One way to get a fuller picture is to check whether a school is accredited by a global accreditation body and meets internationally agreed quality standards. Why? Because a rigorous accreditation system doesn’t just rely on a few criteria that may vary immensely from year to year, but instead gives a truly comprehensive picture of a school’s offerings, ethos and value for students and partners.
Over the last 25 years, EFMD has worked very hard to develop an international accreditation system that places the excellence bar and selectivity high, but also recognizes the diversity of different institutions and contexts, and focuses on the continuous quality improvement process.
EQUIS, short for EFMD Quality Improvement System, is the leading institutional accreditation system for business schools. It was created in 1997 as a rigorous tool for business schools — first in Europe and now also worldwide — to assess, accredit and improve their quality in ten key areas, benchmarking them against international standards in terms of governance, programs, students, faculty, research and, foremost, internationalization, ethics, responsibility and sustainability, as well as corporate engagement.
Our program accreditation system, EFMD Accredited, is rooted in the same principles and offers schools a credible set of labels for top-quality and internationally positioned programs. It covers the full range of academic programs, from bachelor’s to doctoral studies. EFMD Accredited offers schools a distinctive and robust label — for example, EFMD Accredited MBA. As the system encourages the development of expertise on specific program segments, it also becomes a platform for international partnerships of schools through program affinities, networks of excellence and mutual benchmarking.
Our certification system for online courses — EOCCS — certifies online courses in the area of business and management, creating a benchmark in this emerging space. The certification is not exclusively available to business schools but to all learning providers offering business courses online.
Finally, CLIP, our accreditation systems for corporate learning organizations (CLOs), combines assessment and development of a learning function in a meaningful manner and rests upon a framework of five standards comprising strategy, market, offer, resources and impact, with cross-functional areas assessing digital, agile and international aspects of the CLO. It allows the corporate learning function to carry out a strategic diagnosis of how it contributes to value creation within its organization.
(PR): EFMD Global also participates in several important international projects. What sort of impact have you had in this area?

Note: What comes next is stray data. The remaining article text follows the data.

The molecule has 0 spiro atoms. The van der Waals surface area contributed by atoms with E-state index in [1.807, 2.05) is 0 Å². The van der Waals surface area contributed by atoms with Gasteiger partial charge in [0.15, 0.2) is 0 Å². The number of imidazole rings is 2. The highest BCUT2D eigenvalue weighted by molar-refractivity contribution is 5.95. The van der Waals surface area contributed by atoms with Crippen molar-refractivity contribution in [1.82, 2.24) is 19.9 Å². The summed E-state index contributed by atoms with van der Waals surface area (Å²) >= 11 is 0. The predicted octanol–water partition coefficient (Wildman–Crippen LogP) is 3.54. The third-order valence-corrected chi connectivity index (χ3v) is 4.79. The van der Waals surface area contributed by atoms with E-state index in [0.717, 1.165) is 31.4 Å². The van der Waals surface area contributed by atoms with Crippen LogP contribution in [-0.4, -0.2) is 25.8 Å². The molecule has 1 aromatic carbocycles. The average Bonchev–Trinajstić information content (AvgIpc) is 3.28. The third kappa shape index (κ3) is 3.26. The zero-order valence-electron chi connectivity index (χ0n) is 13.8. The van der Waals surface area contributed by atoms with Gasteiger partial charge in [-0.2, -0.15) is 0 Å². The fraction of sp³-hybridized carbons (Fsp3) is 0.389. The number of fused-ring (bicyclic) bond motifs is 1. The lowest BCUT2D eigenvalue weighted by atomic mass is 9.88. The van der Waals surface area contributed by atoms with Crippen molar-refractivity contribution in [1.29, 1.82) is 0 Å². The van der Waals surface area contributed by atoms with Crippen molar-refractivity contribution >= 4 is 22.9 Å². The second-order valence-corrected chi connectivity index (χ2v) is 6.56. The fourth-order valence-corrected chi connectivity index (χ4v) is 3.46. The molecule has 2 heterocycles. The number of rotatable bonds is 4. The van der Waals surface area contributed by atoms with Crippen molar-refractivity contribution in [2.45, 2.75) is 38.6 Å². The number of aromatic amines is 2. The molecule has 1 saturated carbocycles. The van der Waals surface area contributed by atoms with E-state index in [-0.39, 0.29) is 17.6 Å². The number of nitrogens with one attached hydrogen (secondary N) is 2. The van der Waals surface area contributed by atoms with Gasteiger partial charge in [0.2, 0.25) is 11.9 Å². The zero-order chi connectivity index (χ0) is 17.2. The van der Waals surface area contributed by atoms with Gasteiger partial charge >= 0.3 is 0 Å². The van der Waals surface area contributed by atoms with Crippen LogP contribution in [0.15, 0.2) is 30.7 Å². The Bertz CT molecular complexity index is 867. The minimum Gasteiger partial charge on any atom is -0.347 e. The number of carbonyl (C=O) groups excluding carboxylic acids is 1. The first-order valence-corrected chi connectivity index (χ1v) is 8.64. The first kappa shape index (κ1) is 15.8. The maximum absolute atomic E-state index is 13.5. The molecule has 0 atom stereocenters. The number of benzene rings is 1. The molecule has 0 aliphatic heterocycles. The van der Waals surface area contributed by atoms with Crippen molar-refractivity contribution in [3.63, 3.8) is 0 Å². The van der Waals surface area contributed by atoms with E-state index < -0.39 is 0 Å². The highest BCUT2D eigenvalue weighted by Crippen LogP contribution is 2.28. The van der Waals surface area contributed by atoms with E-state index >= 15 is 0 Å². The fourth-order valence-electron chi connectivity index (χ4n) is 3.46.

(EC): Over the last 15 years, the EFMD International Projects department has led or participated in 53 projects. Altogether, these projects have involved almost 400 partner institutions in 89 countries all over the world. EFMD’s contribution to these projects reaches a total of €6 million.
EFMD is currently running a diversified portfolio of higher education projects in the European Union, Latin America, the Caucasus and Israel. These projects cover six main area of expertise:
Capacity building for the modernization of higher education: strengthening the capacity of the partner business schools and universities to adapt and take advantage of the changes in higher education today.
Internationalization: supporting higher education institutions (HEIs) to develop their internationalization strategy and manage its implementation.
Third mission and impact assessment: supporting HEIs to understand and assess the impact of their services to the community (third-mission activities), and to incorporate it in their strategic planning.
Entrepreneurship: accompanying HEIs to support and promote entrepreneurship by creating and testing new curricula and courses.
Digital transition and innovation: cooperating with HEIs to develop innovative solutions, tools and methodologies, and to support their transition to digital teaching and learning.
(PR): 2020’s global lockdowns thrust learning institutions into a period of transformation and change. COVID-19 prompted educators from across the globe to act quickly, bringing digital platforms to the fore and sparking new, innovative methods to further academic goals. What is the next challenge in education?
(EC): One of the key issues is the return to the source of the impact that business education can have on their environment. Indeed, when educational institutions find themselves in situations of rapid change, as is the case with the economic crisis resulting from the COVID-19 pandemic, there is a lot of disorientation above all. The disruption prepares ground for a new mandate for HEIs, which looks at how institutions can have an even more positive impact on societies and ecosystems, but also how they can integrate into them even more harmoniously and effectively. Management schools and educators should not be passive observers; they must contribute more by highlighting their activities and their heuristic role. Transformational and more sophisticated goals are required in the face of an increasingly complex and globalized environment. And ranking bodies, international organizations and governments need to join in this movement.